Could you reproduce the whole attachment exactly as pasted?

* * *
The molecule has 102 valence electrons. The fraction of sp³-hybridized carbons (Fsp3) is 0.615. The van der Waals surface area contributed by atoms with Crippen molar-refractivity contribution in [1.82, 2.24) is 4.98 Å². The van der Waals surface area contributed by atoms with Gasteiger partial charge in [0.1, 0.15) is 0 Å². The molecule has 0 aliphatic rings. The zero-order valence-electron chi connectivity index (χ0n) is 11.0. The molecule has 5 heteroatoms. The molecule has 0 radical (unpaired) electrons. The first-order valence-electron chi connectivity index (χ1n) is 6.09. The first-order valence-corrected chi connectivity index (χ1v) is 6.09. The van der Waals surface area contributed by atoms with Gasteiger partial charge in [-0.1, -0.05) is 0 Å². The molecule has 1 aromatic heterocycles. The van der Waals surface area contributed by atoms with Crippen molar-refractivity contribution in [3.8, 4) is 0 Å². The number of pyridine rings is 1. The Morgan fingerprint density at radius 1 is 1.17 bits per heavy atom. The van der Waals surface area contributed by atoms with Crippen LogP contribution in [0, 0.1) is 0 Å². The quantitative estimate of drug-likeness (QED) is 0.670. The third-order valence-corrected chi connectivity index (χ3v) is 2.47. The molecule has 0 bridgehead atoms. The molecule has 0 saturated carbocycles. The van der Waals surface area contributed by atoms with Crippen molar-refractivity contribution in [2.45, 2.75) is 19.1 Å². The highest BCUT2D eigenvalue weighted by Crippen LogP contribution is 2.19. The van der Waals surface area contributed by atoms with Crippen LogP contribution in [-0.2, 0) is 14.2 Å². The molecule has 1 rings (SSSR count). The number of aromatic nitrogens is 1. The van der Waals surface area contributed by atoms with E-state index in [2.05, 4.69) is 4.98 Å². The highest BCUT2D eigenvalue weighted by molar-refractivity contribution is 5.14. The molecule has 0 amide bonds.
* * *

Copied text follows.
The molecule has 102 valence electrons. The fraction of sp³-hybridized carbons (Fsp3) is 0.615. The van der Waals surface area contributed by atoms with Crippen molar-refractivity contribution in [1.82, 2.24) is 4.98 Å². The van der Waals surface area contributed by atoms with Gasteiger partial charge in [0.1, 0.15) is 0 Å². The molecule has 0 aliphatic rings. The zero-order valence-electron chi connectivity index (χ0n) is 11.0. The molecule has 5 heteroatoms. The molecule has 0 radical (unpaired) electrons. The first-order valence-electron chi connectivity index (χ1n) is 6.09. The first-order valence-corrected chi connectivity index (χ1v) is 6.09. The van der Waals surface area contributed by atoms with Gasteiger partial charge in [-0.1, -0.05) is 0 Å². The molecule has 1 aromatic heterocycles. The van der Waals surface area contributed by atoms with Crippen molar-refractivity contribution in [3.8, 4) is 0 Å². The number of pyridine rings is 1. The Morgan fingerprint density at radius 1 is 1.17 bits per heavy atom. The van der Waals surface area contributed by atoms with Crippen LogP contribution in [0, 0.1) is 0 Å². The quantitative estimate of drug-likeness (QED) is 0.670. The third-order valence-corrected chi connectivity index (χ3v) is 2.47. The molecule has 0 bridgehead atoms. The molecule has 0 saturated carbocycles. The van der Waals surface area contributed by atoms with Crippen molar-refractivity contribution in [2.45, 2.75) is 19.1 Å². The highest BCUT2D eigenvalue weighted by Crippen LogP contribution is 2.19. The van der Waals surface area contributed by atoms with Crippen LogP contribution in [-0.2, 0) is 14.2 Å². The molecule has 1 rings (SSSR count). The number of aromatic nitrogens is 1. The van der Waals surface area contributed by atoms with E-state index in [2.05, 4.69) is 4.98 Å². The highest BCUT2D eigenvalue weighted by molar-refractivity contribution is 5.14. The molecule has 0 amide bonds.